It seems as though everyone has some kind of story about their writing being rejected. Some of them are inspirational, some not so very much, and some are just simply advice to make it not sting so badly.
While I can’t say that this blog post will be inspirational, I do hope it will have some advice and good cheer for anyone who’s had their work rejected lately. So, here’s a few things I’ve learned from receiving rejection letters.
They Show That You Tried.
I’ve personally received six rejections so far. They’re hanging on a wall alongside my NaNoWriMo participation stickers and Winner poster from CampNaNoWriMo in April. Some of the rejections are form letters and some are personalized, but they all show the same things that the NaNoWriMo swag does.
They show that I tried. Each of those letters represents a small leap of faith, a modicum of belief in my own abilities as a writer. They show that I haven’t given up yet.
They Can Be A Learning Experience
One rejection letter that I got was from a podcast. They were super nice, but explained that my work just wasn’t what they were looking for. I felt crushed! I’d thought my story would be perfect for a podcast.
But, then, I read it aloud. It felt too jerky, I realized, and there were some words that were too long to say properly. I learned more about a story’s flow from that single rejection letter than I did from all of my reading about writing.
I also make sure to read my work aloud now.
They Show That You’re Serious About This Writing Thing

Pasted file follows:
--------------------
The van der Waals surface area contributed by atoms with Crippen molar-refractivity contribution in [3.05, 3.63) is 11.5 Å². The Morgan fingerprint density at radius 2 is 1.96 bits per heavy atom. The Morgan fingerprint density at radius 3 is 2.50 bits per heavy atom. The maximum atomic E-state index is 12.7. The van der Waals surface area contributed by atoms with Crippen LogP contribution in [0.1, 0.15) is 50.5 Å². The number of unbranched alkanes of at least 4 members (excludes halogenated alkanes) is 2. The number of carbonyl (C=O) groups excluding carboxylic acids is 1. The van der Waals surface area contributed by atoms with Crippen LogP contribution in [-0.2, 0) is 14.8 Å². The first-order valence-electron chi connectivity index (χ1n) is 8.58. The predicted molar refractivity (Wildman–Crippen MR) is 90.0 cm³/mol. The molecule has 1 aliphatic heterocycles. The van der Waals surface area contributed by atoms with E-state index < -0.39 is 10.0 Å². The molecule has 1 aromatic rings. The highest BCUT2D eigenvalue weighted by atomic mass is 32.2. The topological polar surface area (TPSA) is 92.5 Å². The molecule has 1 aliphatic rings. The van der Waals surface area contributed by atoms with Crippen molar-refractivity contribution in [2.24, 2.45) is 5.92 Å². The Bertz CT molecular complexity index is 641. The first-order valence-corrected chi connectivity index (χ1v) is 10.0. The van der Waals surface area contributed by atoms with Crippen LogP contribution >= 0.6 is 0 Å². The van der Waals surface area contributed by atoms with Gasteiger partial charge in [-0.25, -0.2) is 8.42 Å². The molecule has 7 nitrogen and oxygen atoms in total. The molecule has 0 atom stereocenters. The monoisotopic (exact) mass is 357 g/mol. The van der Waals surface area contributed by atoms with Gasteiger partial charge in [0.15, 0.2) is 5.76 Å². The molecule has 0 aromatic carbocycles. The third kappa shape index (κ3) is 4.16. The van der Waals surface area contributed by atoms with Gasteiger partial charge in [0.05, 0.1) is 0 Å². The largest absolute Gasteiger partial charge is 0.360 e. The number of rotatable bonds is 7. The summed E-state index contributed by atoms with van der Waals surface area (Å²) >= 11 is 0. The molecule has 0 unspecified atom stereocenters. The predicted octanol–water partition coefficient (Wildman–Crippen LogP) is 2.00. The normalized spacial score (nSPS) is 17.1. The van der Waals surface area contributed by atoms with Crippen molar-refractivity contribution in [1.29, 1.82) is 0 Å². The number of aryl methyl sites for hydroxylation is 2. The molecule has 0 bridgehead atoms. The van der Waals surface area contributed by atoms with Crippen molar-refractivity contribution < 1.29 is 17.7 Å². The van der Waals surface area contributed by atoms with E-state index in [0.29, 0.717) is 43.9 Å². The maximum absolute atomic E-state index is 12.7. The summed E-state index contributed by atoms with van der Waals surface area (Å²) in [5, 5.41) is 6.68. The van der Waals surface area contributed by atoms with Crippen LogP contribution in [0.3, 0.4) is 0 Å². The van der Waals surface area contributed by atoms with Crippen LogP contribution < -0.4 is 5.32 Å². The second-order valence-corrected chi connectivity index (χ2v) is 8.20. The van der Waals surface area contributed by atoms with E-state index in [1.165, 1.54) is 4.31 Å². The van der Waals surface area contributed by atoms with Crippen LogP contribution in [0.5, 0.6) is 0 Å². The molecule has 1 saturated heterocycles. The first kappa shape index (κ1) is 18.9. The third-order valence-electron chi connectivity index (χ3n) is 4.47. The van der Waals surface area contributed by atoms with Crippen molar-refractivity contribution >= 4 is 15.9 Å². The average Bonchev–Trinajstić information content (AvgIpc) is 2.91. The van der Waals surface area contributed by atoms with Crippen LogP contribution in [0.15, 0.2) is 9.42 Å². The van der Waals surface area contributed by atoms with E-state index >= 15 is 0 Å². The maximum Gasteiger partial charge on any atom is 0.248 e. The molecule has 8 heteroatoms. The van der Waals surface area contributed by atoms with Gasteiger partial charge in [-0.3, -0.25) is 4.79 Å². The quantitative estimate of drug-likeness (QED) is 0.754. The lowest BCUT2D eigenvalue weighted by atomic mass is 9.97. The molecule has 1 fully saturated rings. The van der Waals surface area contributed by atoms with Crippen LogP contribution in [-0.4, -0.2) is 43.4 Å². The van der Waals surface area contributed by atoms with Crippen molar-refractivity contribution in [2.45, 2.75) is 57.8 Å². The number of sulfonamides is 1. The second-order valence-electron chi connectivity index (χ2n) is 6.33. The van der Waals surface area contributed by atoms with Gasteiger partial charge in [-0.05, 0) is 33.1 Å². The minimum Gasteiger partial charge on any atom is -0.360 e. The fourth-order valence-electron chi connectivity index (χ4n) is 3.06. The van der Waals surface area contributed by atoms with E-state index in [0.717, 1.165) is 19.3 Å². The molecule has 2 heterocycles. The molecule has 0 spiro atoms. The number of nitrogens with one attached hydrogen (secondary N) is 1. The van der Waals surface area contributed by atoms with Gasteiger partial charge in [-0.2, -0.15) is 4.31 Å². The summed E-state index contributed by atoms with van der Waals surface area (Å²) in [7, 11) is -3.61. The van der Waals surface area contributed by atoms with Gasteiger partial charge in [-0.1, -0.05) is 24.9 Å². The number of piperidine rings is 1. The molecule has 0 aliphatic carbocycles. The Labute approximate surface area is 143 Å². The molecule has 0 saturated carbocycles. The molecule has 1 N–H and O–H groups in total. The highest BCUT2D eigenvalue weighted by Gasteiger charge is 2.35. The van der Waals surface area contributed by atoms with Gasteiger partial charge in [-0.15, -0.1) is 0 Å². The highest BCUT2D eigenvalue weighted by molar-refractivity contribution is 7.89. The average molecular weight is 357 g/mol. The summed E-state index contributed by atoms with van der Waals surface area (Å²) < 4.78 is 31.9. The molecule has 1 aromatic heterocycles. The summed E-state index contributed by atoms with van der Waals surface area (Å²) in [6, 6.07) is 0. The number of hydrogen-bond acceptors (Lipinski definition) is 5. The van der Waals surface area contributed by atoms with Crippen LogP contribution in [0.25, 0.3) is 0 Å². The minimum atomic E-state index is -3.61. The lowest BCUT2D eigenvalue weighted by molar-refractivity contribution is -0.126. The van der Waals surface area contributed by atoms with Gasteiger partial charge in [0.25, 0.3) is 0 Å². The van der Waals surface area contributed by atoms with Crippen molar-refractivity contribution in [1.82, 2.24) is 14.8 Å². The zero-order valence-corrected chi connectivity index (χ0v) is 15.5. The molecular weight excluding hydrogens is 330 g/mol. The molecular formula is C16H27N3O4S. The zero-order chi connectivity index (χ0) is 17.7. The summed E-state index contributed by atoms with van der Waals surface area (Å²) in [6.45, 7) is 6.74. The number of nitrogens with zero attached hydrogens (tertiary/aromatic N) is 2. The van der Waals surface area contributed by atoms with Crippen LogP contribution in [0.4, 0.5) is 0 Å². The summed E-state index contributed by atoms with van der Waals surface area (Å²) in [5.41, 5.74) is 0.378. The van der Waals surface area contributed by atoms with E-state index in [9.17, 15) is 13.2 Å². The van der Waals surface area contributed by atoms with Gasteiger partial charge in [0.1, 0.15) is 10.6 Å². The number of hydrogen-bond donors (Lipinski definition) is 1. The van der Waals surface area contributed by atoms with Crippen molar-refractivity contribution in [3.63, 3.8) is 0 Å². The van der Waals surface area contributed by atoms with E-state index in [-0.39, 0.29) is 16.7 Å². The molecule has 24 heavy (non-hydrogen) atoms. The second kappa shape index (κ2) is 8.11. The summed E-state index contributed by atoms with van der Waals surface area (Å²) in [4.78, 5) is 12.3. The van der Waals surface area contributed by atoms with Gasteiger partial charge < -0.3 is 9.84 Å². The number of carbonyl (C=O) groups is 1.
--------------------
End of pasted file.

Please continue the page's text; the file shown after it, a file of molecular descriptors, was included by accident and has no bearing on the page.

I’ve wanted to be a writer ever since I was a kid. Unfortunately, a lot of the people in my life didn’t see things that way. Family, friends, and significant others all tried to talk me out of it at one point or another. They argued that I wouldn’t have anything to show for my writing.
But they were wrong.
I have rejection letters.
Rejection letters are something that every professional writer deals with. Therefore, by getting rejection letters, I’m one step closer to being a professional writer. It’s not the most sound logic in the world, but I like to think of every letter I receive as being a stepping stone to my dream.
They Hurt…A Lot
Now, I’m not trying to make you think that you should be cheering every time you get a new rejection.
Don’t get me wrong.
It hurts to put your work out there and be told that it isn’t good enough. When I got my first one, it felt like someone sucker-punched me in the gut and just left their fist there for a few days. But, that’s why rejection letters are important. Writing is a tough business and writers have to be tough on their own work in order to become better. Which leads me to my final point…
They’re About Your Writing, Not You
It’s easy to equate your writing with yourself. You poured a lot of time, emotion, and sweat into those pages! But, the hard truth of it is, being rejected is not about you, or me, or anyone. For first time writers, the editors and readers mainly just glance at the name and then check the story. If the story isn’t up to snuff, your name is soon forgotten.
Because, in the end, they only care about the story.
Sometimes, the most important thing a rejection letter can be is a gauge of how far you’ve come. For me, the rejections I received contained a lot of good advice and made me realize that my writing level is still somewhere in the apprentice category, which is a great thing for a writer to know.
Rejection, like everything else in writing, is a learning experience.
What about you? Have you had any experiences with your writing being rejected? Let me know in the comments!